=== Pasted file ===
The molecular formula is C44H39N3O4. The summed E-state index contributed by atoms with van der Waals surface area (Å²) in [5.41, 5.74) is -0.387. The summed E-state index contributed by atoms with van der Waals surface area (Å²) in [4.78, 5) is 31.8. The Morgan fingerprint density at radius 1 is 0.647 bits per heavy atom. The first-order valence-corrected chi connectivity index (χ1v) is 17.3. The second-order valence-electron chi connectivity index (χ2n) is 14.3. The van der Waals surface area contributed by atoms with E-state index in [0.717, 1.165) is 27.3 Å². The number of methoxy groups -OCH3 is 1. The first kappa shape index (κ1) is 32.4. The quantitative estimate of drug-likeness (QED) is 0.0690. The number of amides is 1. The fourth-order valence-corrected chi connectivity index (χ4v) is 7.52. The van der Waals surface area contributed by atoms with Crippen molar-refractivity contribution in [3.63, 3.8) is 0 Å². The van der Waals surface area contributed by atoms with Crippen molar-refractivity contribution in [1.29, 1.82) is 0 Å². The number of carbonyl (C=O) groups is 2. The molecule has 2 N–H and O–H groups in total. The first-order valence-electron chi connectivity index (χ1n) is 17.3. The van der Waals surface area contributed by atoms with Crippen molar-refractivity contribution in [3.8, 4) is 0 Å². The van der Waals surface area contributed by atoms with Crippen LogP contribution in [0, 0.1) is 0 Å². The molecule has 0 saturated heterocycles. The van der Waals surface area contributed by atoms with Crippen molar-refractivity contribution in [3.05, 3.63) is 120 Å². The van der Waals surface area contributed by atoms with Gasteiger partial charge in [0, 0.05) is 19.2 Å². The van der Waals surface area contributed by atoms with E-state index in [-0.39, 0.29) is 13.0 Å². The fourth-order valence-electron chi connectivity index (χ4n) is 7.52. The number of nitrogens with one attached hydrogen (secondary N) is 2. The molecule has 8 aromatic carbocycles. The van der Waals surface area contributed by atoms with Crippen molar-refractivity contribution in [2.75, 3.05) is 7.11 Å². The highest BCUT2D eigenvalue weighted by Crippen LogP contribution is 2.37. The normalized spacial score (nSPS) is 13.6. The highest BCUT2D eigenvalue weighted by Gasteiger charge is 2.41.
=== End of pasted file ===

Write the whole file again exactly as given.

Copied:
The molecular formula is C44H39N3O4. The summed E-state index contributed by atoms with van der Waals surface area (Å²) in [5.41, 5.74) is -0.387. The summed E-state index contributed by atoms with van der Waals surface area (Å²) in [4.78, 5) is 31.8. The Morgan fingerprint density at radius 1 is 0.647 bits per heavy atom. The first-order valence-corrected chi connectivity index (χ1v) is 17.3. The second-order valence-electron chi connectivity index (χ2n) is 14.3. The van der Waals surface area contributed by atoms with E-state index in [0.717, 1.165) is 27.3 Å². The number of methoxy groups -OCH3 is 1. The first kappa shape index (κ1) is 32.4. The quantitative estimate of drug-likeness (QED) is 0.0690. The number of amides is 1. The fourth-order valence-corrected chi connectivity index (χ4v) is 7.52. The van der Waals surface area contributed by atoms with Crippen molar-refractivity contribution in [3.63, 3.8) is 0 Å². The van der Waals surface area contributed by atoms with Crippen molar-refractivity contribution in [1.29, 1.82) is 0 Å². The number of carbonyl (C=O) groups is 2. The molecule has 2 N–H and O–H groups in total. The first-order valence-electron chi connectivity index (χ1n) is 17.3. The van der Waals surface area contributed by atoms with Crippen molar-refractivity contribution in [3.8, 4) is 0 Å². The van der Waals surface area contributed by atoms with Crippen LogP contribution in [0, 0.1) is 0 Å². The molecule has 0 saturated heterocycles. The van der Waals surface area contributed by atoms with Crippen molar-refractivity contribution in [3.05, 3.63) is 120 Å². The van der Waals surface area contributed by atoms with Gasteiger partial charge in [0, 0.05) is 19.2 Å². The van der Waals surface area contributed by atoms with E-state index in [-0.39, 0.29) is 13.0 Å². The fourth-order valence-electron chi connectivity index (χ4n) is 7.52. The number of nitrogens with one attached hydrogen (secondary N) is 2. The molecule has 8 aromatic carbocycles. The van der Waals surface area contributed by atoms with Crippen molar-refractivity contribution in [2.75, 3.05) is 7.11 Å². The highest BCUT2D eigenvalue weighted by Crippen LogP contribution is 2.37. The normalized spacial score (nSPS) is 13.6. The highest BCUT2D eigenvalue weighted by Gasteiger charge is 2.41.